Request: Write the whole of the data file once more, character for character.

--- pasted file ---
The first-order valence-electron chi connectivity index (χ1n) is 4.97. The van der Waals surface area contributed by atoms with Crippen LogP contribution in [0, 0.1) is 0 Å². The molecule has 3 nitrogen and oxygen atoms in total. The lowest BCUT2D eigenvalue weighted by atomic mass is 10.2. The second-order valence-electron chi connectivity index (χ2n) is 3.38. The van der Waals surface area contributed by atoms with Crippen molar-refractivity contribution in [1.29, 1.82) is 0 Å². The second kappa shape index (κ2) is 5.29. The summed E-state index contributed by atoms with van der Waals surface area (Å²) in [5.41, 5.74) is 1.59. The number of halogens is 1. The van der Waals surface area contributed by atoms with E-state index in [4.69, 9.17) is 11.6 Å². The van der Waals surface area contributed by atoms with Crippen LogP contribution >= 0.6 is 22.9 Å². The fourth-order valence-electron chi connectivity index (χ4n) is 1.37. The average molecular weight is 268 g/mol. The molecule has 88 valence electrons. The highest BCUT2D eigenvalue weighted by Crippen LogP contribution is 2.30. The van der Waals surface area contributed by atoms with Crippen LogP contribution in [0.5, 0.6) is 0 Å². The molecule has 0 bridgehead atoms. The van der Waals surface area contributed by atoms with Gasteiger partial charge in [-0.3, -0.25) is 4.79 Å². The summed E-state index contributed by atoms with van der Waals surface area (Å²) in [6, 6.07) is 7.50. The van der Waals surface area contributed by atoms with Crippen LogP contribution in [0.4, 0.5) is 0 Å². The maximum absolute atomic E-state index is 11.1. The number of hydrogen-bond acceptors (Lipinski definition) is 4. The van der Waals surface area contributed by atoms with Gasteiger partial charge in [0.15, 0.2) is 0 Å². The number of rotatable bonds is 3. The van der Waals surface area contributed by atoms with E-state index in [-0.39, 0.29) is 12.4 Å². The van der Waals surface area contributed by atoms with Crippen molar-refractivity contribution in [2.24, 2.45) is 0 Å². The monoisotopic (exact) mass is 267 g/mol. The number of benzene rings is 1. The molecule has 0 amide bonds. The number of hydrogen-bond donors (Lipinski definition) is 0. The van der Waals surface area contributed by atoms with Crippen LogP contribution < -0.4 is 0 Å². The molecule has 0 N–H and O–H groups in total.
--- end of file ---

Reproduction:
The first-order valence-electron chi connectivity index (χ1n) is 4.97. The van der Waals surface area contributed by atoms with Crippen LogP contribution in [0, 0.1) is 0 Å². The molecule has 3 nitrogen and oxygen atoms in total. The lowest BCUT2D eigenvalue weighted by atomic mass is 10.2. The second-order valence-electron chi connectivity index (χ2n) is 3.38. The van der Waals surface area contributed by atoms with Crippen molar-refractivity contribution in [1.29, 1.82) is 0 Å². The second kappa shape index (κ2) is 5.29. The summed E-state index contributed by atoms with van der Waals surface area (Å²) in [5.41, 5.74) is 1.59. The number of halogens is 1. The van der Waals surface area contributed by atoms with E-state index in [4.69, 9.17) is 11.6 Å². The van der Waals surface area contributed by atoms with Crippen LogP contribution >= 0.6 is 22.9 Å². The fourth-order valence-electron chi connectivity index (χ4n) is 1.37. The average molecular weight is 268 g/mol. The molecule has 88 valence electrons. The highest BCUT2D eigenvalue weighted by Crippen LogP contribution is 2.30. The van der Waals surface area contributed by atoms with Crippen LogP contribution in [0.5, 0.6) is 0 Å². The molecule has 0 bridgehead atoms. The van der Waals surface area contributed by atoms with Gasteiger partial charge in [-0.3, -0.25) is 4.79 Å². The summed E-state index contributed by atoms with van der Waals surface area (Å²) in [6, 6.07) is 7.50. The van der Waals surface area contributed by atoms with Crippen LogP contribution in [0.4, 0.5) is 0 Å². The maximum absolute atomic E-state index is 11.1. The number of hydrogen-bond acceptors (Lipinski definition) is 4. The van der Waals surface area contributed by atoms with Gasteiger partial charge in [0.15, 0.2) is 0 Å². The number of rotatable bonds is 3. The van der Waals surface area contributed by atoms with E-state index in [-0.39, 0.29) is 12.4 Å². The van der Waals surface area contributed by atoms with Crippen molar-refractivity contribution in [2.24, 2.45) is 0 Å². The monoisotopic (exact) mass is 267 g/mol. The number of benzene rings is 1. The molecule has 0 amide bonds. The number of hydrogen-bond donors (Lipinski definition) is 0. The van der Waals surface area contributed by atoms with Crippen LogP contribution < -0.4 is 0 Å². The molecule has 0 N–H and O–H groups in total.